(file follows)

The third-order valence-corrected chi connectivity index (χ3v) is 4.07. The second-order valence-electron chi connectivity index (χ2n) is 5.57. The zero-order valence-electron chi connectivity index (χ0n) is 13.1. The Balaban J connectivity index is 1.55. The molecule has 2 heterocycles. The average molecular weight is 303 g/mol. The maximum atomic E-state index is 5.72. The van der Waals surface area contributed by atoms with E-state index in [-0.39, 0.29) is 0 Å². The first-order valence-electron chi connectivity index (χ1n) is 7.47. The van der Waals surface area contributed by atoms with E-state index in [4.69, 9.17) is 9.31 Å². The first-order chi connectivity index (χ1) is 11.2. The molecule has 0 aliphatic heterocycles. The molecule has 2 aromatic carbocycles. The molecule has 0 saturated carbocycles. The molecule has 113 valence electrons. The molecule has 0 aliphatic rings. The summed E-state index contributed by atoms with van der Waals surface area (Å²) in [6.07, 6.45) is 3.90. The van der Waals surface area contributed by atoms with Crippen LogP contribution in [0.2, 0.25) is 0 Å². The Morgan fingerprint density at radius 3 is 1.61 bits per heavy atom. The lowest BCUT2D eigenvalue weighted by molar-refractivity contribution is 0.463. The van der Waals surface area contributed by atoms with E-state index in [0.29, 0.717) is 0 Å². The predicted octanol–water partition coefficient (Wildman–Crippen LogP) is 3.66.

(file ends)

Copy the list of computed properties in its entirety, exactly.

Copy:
The third-order valence-corrected chi connectivity index (χ3v) is 4.07. The second-order valence-electron chi connectivity index (χ2n) is 5.57. The zero-order valence-electron chi connectivity index (χ0n) is 13.1. The Balaban J connectivity index is 1.55. The molecule has 2 heterocycles. The average molecular weight is 303 g/mol. The maximum atomic E-state index is 5.72. The van der Waals surface area contributed by atoms with E-state index in [-0.39, 0.29) is 0 Å². The first-order valence-electron chi connectivity index (χ1n) is 7.47. The van der Waals surface area contributed by atoms with E-state index in [4.69, 9.17) is 9.31 Å². The first-order chi connectivity index (χ1) is 11.2. The molecule has 0 aliphatic heterocycles. The molecule has 2 aromatic carbocycles. The molecule has 0 saturated carbocycles. The molecule has 113 valence electrons. The molecule has 0 aliphatic rings. The summed E-state index contributed by atoms with van der Waals surface area (Å²) in [6.07, 6.45) is 3.90. The van der Waals surface area contributed by atoms with Crippen LogP contribution in [0.2, 0.25) is 0 Å². The Morgan fingerprint density at radius 3 is 1.61 bits per heavy atom. The lowest BCUT2D eigenvalue weighted by molar-refractivity contribution is 0.463. The van der Waals surface area contributed by atoms with E-state index in [0.29, 0.717) is 0 Å². The predicted octanol–water partition coefficient (Wildman–Crippen LogP) is 3.66.